The trap opens wide

Israeli readers of this column will know that their central bank, the Bank of Israel, cut interest rates this week. Its Monetary Committee, in its monthly meeting, decided to bring the bank’s lending rate down by 25 basis points – one-quarter of a percent, in normal language – to 0.75% per annum. Almost every forecaster was caught by surprise by the timing of this move, if not in its content. But more importantly, the analytical response was dominated by head-scratching and looks of puzzlement: what was the purpose of this move and what good would it do?

I am not going to waste a column trying to answer that question, mainly because it doesn’t make any difference. The essential point is that interest rates in Israel are almost at their historic low-point of 2009, although this time there is no overt global crisis raging. On the contrary, the grand pretence of the central banks and the governments of the developed economies is that the global economy is recovering. The truth is that it is doing nothing of the sort, it is merely twitching under the massive stimuli that said central banks are administering to their national economies. If you want to know what would happen if the stimuli were withdrawn, just observe the ongoing ructions in China or, worse, the dreadful state of several leading emerging economies – yesteryear’s darlings – where the foreign hot money has rushed out and left these countries in all kinds of trouble: financial, economic, social and political.

Fortunately, the Israeli economy is in fairly good shape, even in absolute terms, whilst relative to the large emerging-market economies it is in excellent condition. But that will not prevent it from suffering severe stress when interest rates rise – as they will, sooner or later. Indeed, because interest rates have been pushed so low and held down for so long, it is reasonable to expect that when the reversal comes, it will be both sharp and large – meaning that interest rates will rise a lot in a short period of time. Again, if you want to see live examples of how that happens and what it does to economies, firms and households, please review recent developments in India, Turkey, Brazil and elsewhere.

All this is clear enough, unless you believe that the current distorted state of the global economy can continue forever. Absent that delusion, it is incumbent upon every thinking person (there aren’t many left, and fewer all the time) to engage in the thought experiment of what would happen to him/ her in that scenario. The general answer is that paper wealth would be sharply reduced, because all assets that are linked to interest rates would fall in value. The sharper the rise in rates, the greater the fall in value. The quicker the rise, the greater the fall. And, in the case of bonds and similar financial instruments, the longer the time until maturity of the bond, the greater the fall.

This is not a prediction, merely a statement of well-known facts, akin to describing the impact of a heatwave on crops and fruits currently growing. These facts are well-known to everyone in the financial services sector. But – and herein lies the big difference between the financial sector and most areas of the physical world – it is much easier to believe that the framework of the financial sector can be structured (read manipulated) to generate a benign and beneficial outcome than is the case in the physical world.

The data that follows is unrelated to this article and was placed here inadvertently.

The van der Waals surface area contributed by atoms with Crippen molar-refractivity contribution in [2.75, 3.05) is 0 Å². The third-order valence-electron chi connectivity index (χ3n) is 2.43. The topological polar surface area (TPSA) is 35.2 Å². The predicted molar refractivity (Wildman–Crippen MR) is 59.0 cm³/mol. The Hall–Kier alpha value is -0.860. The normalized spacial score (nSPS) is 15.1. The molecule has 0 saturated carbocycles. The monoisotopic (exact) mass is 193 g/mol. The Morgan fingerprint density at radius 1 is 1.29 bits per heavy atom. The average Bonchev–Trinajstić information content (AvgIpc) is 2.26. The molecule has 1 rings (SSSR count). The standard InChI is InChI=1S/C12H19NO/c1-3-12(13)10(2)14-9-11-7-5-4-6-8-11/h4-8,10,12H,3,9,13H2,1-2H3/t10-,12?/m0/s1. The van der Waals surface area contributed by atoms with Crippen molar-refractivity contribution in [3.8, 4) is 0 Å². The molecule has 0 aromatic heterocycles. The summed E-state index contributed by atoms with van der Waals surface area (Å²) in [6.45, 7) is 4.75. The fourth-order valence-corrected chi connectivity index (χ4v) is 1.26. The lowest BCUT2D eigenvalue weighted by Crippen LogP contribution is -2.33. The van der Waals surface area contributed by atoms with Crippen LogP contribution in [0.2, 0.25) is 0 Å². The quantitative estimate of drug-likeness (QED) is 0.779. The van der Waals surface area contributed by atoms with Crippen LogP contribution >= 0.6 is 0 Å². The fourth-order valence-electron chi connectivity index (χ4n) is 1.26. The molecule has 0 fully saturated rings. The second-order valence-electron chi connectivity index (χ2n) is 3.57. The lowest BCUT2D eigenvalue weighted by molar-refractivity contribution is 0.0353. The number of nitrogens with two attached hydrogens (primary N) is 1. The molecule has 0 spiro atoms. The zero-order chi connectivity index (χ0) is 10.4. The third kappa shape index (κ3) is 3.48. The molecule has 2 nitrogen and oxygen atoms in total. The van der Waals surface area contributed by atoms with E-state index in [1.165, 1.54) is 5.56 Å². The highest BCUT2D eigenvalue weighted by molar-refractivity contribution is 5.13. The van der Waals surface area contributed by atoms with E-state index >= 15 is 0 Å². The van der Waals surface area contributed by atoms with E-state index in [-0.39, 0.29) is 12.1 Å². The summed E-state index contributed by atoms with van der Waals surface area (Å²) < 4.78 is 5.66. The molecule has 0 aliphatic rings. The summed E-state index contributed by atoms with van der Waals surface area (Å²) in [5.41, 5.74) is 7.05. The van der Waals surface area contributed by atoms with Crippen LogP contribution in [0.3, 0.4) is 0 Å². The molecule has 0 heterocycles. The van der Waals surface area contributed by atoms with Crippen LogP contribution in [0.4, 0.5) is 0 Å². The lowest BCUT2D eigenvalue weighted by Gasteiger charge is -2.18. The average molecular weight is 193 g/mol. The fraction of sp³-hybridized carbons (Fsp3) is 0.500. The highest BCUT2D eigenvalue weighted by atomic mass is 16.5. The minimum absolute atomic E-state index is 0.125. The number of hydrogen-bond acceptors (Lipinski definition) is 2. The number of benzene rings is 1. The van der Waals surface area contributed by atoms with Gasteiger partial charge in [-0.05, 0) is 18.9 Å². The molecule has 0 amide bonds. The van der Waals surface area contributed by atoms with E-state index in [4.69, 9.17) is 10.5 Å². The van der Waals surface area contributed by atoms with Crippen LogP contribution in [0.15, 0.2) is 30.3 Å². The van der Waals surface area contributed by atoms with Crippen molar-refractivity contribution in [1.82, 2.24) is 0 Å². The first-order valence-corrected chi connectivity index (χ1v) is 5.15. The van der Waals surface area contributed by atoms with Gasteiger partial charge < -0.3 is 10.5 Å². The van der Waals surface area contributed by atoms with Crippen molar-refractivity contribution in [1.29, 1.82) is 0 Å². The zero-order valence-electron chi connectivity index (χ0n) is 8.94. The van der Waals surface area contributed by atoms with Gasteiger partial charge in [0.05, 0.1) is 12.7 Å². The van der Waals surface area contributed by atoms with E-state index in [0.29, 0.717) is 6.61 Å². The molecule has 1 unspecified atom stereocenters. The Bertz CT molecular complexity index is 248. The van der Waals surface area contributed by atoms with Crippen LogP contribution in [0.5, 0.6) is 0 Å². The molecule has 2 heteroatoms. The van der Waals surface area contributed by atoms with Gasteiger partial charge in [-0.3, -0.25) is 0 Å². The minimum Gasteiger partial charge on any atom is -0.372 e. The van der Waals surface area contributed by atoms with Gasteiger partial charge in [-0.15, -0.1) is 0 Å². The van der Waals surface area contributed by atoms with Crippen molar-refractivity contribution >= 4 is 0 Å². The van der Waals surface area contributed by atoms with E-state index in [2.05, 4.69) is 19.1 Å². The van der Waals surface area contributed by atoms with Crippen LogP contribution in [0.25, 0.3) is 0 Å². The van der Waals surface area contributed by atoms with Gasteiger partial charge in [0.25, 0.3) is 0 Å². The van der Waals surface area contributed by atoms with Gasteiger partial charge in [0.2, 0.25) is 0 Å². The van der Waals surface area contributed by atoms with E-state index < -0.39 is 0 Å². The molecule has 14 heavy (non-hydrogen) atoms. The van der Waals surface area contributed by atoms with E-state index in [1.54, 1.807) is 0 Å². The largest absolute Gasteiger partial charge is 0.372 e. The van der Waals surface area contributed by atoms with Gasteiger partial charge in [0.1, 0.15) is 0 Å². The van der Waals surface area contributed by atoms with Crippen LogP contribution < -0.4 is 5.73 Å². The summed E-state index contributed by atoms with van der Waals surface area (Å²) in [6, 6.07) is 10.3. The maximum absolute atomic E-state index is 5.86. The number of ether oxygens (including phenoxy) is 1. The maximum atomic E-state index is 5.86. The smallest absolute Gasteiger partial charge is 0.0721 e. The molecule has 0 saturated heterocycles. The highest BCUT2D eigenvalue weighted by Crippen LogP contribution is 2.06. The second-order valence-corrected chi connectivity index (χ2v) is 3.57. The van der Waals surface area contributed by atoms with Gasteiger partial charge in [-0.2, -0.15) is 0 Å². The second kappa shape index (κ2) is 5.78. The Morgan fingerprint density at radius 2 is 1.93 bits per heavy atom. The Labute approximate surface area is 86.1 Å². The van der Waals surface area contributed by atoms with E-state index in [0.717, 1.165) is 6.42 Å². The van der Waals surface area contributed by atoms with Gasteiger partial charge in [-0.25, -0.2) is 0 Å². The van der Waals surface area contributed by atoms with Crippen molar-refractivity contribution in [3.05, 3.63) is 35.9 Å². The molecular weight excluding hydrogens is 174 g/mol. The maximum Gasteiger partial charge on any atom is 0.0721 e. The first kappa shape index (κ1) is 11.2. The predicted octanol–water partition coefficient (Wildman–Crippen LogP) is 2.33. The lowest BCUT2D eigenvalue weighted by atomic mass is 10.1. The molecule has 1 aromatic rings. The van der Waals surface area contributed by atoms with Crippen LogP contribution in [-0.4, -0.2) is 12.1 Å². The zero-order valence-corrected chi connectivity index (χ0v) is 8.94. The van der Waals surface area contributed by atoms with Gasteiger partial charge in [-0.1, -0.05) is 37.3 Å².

In other words, most people – from housewives to heads of corporations and governments – are able to convince themselves that bad outcomes can and will be prevented from occurring in the financial arena. Furthermore, there is a vast and powerful network of financial institutions which is actively engaged in persuading its customers of that conviction. These customers act upon this brainwashing by, inter alia, borrowing heavily – because interest rates are very low so money is cheap – and also by investing in instruments that offer higher returns than the meagre rates available on standard instruments, such as bank deposits and government bonds.

By doing so, the households and firms doing the borrowing and investing lay themselves open to severe losses, when – not if – interest rates rise. The lower rates go, the more likely they are to rise in the future. At current levels, there is very little room for rate to move down, but enormous scope for them to rise. Of course, it is universally thought unlikely that interest rates will rise soon – and that will continue to be the case, until they do. A month before a sharp rise in Israeli interest rates, no-one will be expecting that to happen – that is the lesson from Turkey, India et al. And, no, Jews are not cleverer…

The low interest rate environment is enticing borrowers to their doom by offering them more money at cheaper prices than ever before, and it is pushing investors to their doom by persuading them that risky investments – especially bonds issued by second and third-rate corporations offering “attractive” rates – are desirable. The Bank of Israel has just made a further modest contribution to the inevitable disaster, regarding which Churchill’s acerbic comment on Atlee is apposite: “Mr Atlee is a modest man – but then Mr. Atlee has much to be modest about.”

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